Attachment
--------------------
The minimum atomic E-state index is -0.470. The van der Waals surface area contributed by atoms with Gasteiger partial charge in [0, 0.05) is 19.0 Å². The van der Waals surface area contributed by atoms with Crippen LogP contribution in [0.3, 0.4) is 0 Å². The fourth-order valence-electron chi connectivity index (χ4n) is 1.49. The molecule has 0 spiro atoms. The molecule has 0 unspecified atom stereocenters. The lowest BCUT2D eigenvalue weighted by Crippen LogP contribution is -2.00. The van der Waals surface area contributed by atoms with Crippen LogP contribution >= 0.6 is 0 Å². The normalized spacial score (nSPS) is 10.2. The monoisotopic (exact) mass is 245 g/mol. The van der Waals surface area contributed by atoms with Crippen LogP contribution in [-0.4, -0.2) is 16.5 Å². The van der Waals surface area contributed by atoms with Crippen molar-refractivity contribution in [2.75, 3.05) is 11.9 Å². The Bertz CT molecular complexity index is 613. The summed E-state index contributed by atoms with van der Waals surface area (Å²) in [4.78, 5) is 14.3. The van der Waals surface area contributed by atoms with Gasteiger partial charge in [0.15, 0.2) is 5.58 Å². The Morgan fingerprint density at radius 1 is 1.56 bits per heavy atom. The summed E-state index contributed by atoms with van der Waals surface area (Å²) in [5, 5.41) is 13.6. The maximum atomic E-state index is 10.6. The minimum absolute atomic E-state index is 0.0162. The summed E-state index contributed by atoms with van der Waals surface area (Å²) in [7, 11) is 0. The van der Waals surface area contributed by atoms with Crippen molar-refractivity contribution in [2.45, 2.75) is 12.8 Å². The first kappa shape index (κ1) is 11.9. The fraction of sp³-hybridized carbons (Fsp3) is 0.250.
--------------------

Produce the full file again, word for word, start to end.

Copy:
The minimum atomic E-state index is -0.470. The van der Waals surface area contributed by atoms with Gasteiger partial charge in [0, 0.05) is 19.0 Å². The van der Waals surface area contributed by atoms with Crippen LogP contribution in [0.3, 0.4) is 0 Å². The fourth-order valence-electron chi connectivity index (χ4n) is 1.49. The molecule has 0 spiro atoms. The molecule has 0 unspecified atom stereocenters. The lowest BCUT2D eigenvalue weighted by Crippen LogP contribution is -2.00. The van der Waals surface area contributed by atoms with Crippen LogP contribution >= 0.6 is 0 Å². The normalized spacial score (nSPS) is 10.2. The monoisotopic (exact) mass is 245 g/mol. The van der Waals surface area contributed by atoms with Crippen LogP contribution in [-0.4, -0.2) is 16.5 Å². The van der Waals surface area contributed by atoms with Crippen molar-refractivity contribution in [2.75, 3.05) is 11.9 Å². The Bertz CT molecular complexity index is 613. The summed E-state index contributed by atoms with van der Waals surface area (Å²) in [4.78, 5) is 14.3. The van der Waals surface area contributed by atoms with Gasteiger partial charge in [0.15, 0.2) is 5.58 Å². The Morgan fingerprint density at radius 1 is 1.56 bits per heavy atom. The summed E-state index contributed by atoms with van der Waals surface area (Å²) in [5, 5.41) is 13.6. The maximum atomic E-state index is 10.6. The minimum absolute atomic E-state index is 0.0162. The summed E-state index contributed by atoms with van der Waals surface area (Å²) in [7, 11) is 0. The van der Waals surface area contributed by atoms with Crippen molar-refractivity contribution in [2.45, 2.75) is 12.8 Å². The first kappa shape index (κ1) is 11.9. The fraction of sp³-hybridized carbons (Fsp3) is 0.250.